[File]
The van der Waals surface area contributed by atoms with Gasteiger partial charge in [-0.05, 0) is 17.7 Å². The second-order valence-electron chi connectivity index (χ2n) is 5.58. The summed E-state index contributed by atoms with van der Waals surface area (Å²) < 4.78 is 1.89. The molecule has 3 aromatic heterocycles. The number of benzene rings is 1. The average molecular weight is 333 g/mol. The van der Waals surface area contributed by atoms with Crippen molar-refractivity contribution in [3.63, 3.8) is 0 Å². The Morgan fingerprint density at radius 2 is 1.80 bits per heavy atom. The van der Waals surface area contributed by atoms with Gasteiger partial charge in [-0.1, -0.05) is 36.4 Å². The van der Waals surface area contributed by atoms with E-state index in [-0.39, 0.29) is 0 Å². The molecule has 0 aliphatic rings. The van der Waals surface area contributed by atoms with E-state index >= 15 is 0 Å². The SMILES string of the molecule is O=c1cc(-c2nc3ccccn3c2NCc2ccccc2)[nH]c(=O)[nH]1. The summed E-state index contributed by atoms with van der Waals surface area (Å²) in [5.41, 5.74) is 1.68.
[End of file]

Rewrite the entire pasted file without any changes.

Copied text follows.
The van der Waals surface area contributed by atoms with Gasteiger partial charge in [-0.05, 0) is 17.7 Å². The second-order valence-electron chi connectivity index (χ2n) is 5.58. The summed E-state index contributed by atoms with van der Waals surface area (Å²) < 4.78 is 1.89. The molecule has 3 aromatic heterocycles. The number of benzene rings is 1. The average molecular weight is 333 g/mol. The van der Waals surface area contributed by atoms with Crippen molar-refractivity contribution in [3.63, 3.8) is 0 Å². The Morgan fingerprint density at radius 2 is 1.80 bits per heavy atom. The van der Waals surface area contributed by atoms with Gasteiger partial charge in [-0.1, -0.05) is 36.4 Å². The van der Waals surface area contributed by atoms with E-state index in [-0.39, 0.29) is 0 Å². The molecule has 0 aliphatic rings. The van der Waals surface area contributed by atoms with E-state index >= 15 is 0 Å². The SMILES string of the molecule is O=c1cc(-c2nc3ccccn3c2NCc2ccccc2)[nH]c(=O)[nH]1. The summed E-state index contributed by atoms with van der Waals surface area (Å²) in [5.41, 5.74) is 1.68.